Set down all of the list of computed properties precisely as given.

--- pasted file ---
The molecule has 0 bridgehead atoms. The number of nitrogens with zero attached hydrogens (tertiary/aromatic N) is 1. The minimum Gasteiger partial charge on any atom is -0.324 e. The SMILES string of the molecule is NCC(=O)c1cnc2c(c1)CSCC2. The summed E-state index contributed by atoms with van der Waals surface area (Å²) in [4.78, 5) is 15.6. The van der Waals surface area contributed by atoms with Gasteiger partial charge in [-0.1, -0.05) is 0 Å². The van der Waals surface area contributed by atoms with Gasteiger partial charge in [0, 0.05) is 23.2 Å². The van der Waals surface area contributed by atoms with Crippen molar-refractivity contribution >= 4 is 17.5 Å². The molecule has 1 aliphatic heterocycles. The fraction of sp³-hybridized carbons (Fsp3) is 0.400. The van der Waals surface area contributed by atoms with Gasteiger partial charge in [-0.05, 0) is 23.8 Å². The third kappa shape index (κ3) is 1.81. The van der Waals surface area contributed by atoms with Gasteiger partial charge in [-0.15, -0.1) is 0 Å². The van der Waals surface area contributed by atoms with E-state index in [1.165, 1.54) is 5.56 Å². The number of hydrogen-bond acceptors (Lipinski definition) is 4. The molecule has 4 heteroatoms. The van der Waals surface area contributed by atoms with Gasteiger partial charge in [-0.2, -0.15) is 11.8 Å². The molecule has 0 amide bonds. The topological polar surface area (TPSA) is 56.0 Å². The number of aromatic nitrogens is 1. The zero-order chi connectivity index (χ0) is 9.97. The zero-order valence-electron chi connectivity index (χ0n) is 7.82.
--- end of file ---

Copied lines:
The molecule has 0 bridgehead atoms. The number of nitrogens with zero attached hydrogens (tertiary/aromatic N) is 1. The minimum Gasteiger partial charge on any atom is -0.324 e. The SMILES string of the molecule is NCC(=O)c1cnc2c(c1)CSCC2. The summed E-state index contributed by atoms with van der Waals surface area (Å²) in [4.78, 5) is 15.6. The van der Waals surface area contributed by atoms with Gasteiger partial charge in [-0.1, -0.05) is 0 Å². The van der Waals surface area contributed by atoms with Gasteiger partial charge in [0, 0.05) is 23.2 Å². The van der Waals surface area contributed by atoms with Crippen molar-refractivity contribution >= 4 is 17.5 Å². The molecule has 1 aliphatic heterocycles. The fraction of sp³-hybridized carbons (Fsp3) is 0.400. The van der Waals surface area contributed by atoms with Gasteiger partial charge in [-0.05, 0) is 23.8 Å². The third kappa shape index (κ3) is 1.81. The van der Waals surface area contributed by atoms with Gasteiger partial charge in [-0.15, -0.1) is 0 Å². The van der Waals surface area contributed by atoms with E-state index in [1.165, 1.54) is 5.56 Å². The number of hydrogen-bond acceptors (Lipinski definition) is 4. The molecule has 4 heteroatoms. The van der Waals surface area contributed by atoms with Gasteiger partial charge in [-0.2, -0.15) is 11.8 Å². The molecule has 0 amide bonds. The topological polar surface area (TPSA) is 56.0 Å². The number of aromatic nitrogens is 1. The zero-order chi connectivity index (χ0) is 9.97. The zero-order valence-electron chi connectivity index (χ0n) is 7.82.